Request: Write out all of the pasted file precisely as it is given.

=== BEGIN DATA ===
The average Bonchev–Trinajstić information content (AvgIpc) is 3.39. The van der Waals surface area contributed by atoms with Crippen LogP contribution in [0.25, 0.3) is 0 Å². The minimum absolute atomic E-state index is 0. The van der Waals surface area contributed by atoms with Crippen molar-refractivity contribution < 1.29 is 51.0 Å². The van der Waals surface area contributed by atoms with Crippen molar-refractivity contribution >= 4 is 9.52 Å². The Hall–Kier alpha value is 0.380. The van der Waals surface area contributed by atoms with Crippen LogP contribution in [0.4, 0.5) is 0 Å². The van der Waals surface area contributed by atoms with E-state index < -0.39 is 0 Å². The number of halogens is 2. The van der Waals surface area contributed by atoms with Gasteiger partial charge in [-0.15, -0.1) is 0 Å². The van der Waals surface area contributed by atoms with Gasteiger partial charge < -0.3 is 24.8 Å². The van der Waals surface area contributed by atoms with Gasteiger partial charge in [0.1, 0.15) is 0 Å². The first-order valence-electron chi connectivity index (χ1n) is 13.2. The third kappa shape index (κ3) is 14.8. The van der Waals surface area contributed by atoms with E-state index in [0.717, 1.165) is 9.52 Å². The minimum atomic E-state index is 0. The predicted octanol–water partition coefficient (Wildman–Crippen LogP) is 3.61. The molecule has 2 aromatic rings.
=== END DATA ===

The average Bonchev–Trinajstić information content (AvgIpc) is 3.39. The van der Waals surface area contributed by atoms with Crippen LogP contribution in [0.25, 0.3) is 0 Å². The minimum absolute atomic E-state index is 0. The van der Waals surface area contributed by atoms with Crippen molar-refractivity contribution < 1.29 is 51.0 Å². The van der Waals surface area contributed by atoms with Crippen molar-refractivity contribution >= 4 is 9.52 Å². The Hall–Kier alpha value is 0.380. The van der Waals surface area contributed by atoms with Crippen LogP contribution in [0.4, 0.5) is 0 Å². The van der Waals surface area contributed by atoms with E-state index < -0.39 is 0 Å². The number of halogens is 2. The van der Waals surface area contributed by atoms with Gasteiger partial charge in [-0.15, -0.1) is 0 Å². The van der Waals surface area contributed by atoms with Gasteiger partial charge < -0.3 is 24.8 Å². The van der Waals surface area contributed by atoms with Gasteiger partial charge in [0.1, 0.15) is 0 Å². The first-order valence-electron chi connectivity index (χ1n) is 13.2. The third kappa shape index (κ3) is 14.8. The van der Waals surface area contributed by atoms with E-state index in [0.717, 1.165) is 9.52 Å². The minimum atomic E-state index is 0. The predicted octanol–water partition coefficient (Wildman–Crippen LogP) is 3.61. The molecule has 2 aromatic rings.